Reflux Surgery Options
Acid reflux surgery is the most effective treatment option for the long-term resolution of heartburn, reflux and indigestion. There are several forms of anti-reflux procedures, most often performed through minimally and non-invasive surgical procedures.
Anti-reflux surgery is typically an outpatient procedure that takes less than half an hour to complete. Patients are put under anesthesia and will remain asleep during the entire procedure. Relief from acid reflux is often immediate following anti-reflux surgery.
Which Treatment is Right for You?
The optimal method of treatment for you depends on:
- The cause of your reflux
- Severity and frequency of acid reflux
- Personal and family history with reflux disease
- Development of secondary health concerns from reflux
If acid reflux symptoms cannot be alleviated with lifestyle changes and medication, or if you would prefer to avoid long-term use of medication, reflux surgery is often recommended.
Forms of Reflux Surgery
During Nissen fundoplication, the upper portion of the stomach is wrapped around the outside of the lower esophagus. This strengthens the lower esophageal sphincter (LES), which is the barrier between the esophagus and stomach that is responsible for preventing acid reflux.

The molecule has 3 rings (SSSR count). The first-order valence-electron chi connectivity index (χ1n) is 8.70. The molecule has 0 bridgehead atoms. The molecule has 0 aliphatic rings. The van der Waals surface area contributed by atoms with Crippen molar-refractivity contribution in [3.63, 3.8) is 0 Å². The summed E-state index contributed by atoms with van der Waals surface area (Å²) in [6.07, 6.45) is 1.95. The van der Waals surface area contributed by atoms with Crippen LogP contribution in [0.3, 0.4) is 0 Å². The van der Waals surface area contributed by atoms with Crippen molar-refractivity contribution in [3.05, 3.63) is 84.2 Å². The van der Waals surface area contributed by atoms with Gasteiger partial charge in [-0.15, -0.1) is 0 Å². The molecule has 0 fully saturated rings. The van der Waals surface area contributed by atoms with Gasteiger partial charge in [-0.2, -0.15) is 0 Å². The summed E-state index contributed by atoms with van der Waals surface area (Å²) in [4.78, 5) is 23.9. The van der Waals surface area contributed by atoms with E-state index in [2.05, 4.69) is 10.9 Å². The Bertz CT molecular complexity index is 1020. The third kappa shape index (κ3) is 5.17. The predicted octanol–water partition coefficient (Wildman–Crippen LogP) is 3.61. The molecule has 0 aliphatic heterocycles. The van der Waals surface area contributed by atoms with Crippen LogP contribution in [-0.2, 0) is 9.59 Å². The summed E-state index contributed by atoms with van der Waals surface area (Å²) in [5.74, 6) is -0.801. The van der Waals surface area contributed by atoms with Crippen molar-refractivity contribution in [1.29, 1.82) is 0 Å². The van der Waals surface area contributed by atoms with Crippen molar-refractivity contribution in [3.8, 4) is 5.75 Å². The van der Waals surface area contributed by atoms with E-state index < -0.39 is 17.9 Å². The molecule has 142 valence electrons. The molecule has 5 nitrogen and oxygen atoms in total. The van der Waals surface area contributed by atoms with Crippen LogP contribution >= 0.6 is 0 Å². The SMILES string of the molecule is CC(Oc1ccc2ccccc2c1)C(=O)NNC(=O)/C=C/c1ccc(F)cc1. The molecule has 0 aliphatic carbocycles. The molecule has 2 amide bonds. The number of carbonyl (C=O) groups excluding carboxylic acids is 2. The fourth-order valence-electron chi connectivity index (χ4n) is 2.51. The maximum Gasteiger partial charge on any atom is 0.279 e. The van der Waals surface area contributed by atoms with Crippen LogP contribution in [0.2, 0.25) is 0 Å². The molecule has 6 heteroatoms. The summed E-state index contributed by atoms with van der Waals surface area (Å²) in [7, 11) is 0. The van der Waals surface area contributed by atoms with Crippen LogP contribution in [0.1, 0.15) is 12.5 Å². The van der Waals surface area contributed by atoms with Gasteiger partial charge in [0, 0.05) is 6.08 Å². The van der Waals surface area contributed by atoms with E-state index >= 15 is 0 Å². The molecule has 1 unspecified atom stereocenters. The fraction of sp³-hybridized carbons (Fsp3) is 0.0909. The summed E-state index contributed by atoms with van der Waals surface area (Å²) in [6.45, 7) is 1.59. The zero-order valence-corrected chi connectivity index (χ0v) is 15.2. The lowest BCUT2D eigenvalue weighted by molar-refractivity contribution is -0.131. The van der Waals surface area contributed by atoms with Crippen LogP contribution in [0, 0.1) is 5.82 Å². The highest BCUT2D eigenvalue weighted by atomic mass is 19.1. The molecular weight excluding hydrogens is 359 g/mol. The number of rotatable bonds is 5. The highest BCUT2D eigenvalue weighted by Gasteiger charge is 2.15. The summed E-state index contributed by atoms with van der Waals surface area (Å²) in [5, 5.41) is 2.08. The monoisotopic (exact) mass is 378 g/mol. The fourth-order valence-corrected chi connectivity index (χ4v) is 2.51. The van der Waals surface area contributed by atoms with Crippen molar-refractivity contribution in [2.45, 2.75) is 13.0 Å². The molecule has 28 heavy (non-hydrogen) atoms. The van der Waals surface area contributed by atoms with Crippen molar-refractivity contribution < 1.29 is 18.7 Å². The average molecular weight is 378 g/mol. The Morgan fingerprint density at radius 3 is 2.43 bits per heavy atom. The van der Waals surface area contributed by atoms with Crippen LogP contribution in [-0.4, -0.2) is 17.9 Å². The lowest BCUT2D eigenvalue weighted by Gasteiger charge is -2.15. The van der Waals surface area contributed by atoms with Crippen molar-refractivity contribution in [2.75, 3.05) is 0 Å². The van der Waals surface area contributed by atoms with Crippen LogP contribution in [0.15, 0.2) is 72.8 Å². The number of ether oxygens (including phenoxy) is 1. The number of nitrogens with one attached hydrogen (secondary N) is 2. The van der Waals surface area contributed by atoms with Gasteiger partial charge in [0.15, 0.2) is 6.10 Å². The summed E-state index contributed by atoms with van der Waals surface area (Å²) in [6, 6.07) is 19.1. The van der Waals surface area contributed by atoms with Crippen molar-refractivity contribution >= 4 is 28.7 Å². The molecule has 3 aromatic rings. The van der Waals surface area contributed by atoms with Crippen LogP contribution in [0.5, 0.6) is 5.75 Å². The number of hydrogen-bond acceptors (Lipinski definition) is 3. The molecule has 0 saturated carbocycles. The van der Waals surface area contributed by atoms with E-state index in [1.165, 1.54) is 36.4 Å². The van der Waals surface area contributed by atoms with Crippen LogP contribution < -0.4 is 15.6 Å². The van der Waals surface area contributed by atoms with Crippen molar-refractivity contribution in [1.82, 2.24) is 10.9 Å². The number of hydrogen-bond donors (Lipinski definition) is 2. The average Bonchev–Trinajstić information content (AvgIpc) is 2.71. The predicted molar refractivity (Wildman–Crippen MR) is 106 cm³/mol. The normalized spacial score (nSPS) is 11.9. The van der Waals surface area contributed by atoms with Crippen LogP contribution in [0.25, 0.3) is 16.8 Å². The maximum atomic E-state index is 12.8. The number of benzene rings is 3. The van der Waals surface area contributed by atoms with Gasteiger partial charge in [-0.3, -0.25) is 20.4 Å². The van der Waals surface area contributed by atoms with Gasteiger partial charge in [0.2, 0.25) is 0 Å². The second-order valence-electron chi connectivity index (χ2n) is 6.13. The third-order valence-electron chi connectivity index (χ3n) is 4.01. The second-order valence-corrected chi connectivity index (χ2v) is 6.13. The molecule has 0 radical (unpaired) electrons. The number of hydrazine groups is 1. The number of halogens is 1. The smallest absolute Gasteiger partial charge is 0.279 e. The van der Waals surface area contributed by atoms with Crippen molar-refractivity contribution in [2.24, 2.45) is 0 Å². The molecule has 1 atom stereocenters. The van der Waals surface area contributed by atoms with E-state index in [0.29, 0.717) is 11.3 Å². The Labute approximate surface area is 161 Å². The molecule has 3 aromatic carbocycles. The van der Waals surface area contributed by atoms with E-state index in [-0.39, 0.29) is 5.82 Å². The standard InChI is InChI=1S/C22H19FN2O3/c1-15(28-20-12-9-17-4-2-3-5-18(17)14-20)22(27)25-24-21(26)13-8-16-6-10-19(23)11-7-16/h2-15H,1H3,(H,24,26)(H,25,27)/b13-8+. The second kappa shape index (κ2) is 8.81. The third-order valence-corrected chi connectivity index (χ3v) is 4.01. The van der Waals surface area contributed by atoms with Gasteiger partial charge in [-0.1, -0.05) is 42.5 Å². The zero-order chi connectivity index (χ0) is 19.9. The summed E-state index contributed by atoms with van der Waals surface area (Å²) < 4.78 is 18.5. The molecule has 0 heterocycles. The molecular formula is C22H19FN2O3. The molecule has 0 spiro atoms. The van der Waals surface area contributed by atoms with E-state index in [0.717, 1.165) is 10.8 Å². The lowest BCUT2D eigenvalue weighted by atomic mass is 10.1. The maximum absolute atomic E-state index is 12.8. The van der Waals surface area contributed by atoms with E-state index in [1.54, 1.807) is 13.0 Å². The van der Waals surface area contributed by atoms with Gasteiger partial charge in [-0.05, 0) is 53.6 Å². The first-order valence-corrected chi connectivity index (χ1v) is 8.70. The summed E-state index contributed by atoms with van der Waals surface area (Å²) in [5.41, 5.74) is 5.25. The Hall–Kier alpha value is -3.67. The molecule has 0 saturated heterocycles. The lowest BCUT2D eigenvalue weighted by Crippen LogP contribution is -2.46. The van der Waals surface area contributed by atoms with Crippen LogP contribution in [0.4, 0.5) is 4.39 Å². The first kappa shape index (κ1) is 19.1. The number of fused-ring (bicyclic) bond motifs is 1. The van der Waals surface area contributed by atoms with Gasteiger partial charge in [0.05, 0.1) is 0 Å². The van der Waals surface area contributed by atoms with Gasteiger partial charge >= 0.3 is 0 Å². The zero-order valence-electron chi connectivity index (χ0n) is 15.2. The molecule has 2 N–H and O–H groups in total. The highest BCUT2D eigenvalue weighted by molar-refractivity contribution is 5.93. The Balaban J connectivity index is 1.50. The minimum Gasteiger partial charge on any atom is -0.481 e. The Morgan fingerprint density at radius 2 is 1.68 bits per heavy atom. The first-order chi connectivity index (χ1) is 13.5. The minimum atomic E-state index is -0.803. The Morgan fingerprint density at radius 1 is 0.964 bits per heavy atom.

Nissen fundoplication is typically performed with laparoscopic techniques. Laparoscopic surgery is completed using a flexible surgical scope and other instruments through a series of small incisions in the abdomen. Laparoscopic techniques result in less scarring, shorter recovery time and a lower risk of complications than traditional open surgery.
Though reinforcement of the LES can lead to a reduction in acid reflux, Nissen fundoplication may also make it difficult to burp, swallow or vomit.
Hill Posterior Gastropexy
Hill posterior gastropexy repairs the anti-reflux barrier by securing the junction of the esophagus and stomach to the abdominal cavity. Hill posterior gastropexy is typically performed as an outpatient procedure with minimally invasive laparoscopic techniques.
Unlike Nissen fundoplication, the Hill procedure preserves two-way movement through the esophagus. This helps to eliminate many of the problems with burping, swallowing and vomiting that may be caused by Nissen fundoplication.
Transoral incisionless fundoplication (TIF) with the EsophyX device strengthens the barrier between the stomach and esophagus without any external incisions. An endoscope is used to guide the EsophyX device through the mouth and down into the esophagus, where the anti-reflux valve is reconstructed and the LES is tightened.
After reflux surgery, a short-term liquid diet may be recommended to encourage recovery. Nearly all patients with severe reflux experience an immediate improvement in symptoms following reflux surgery.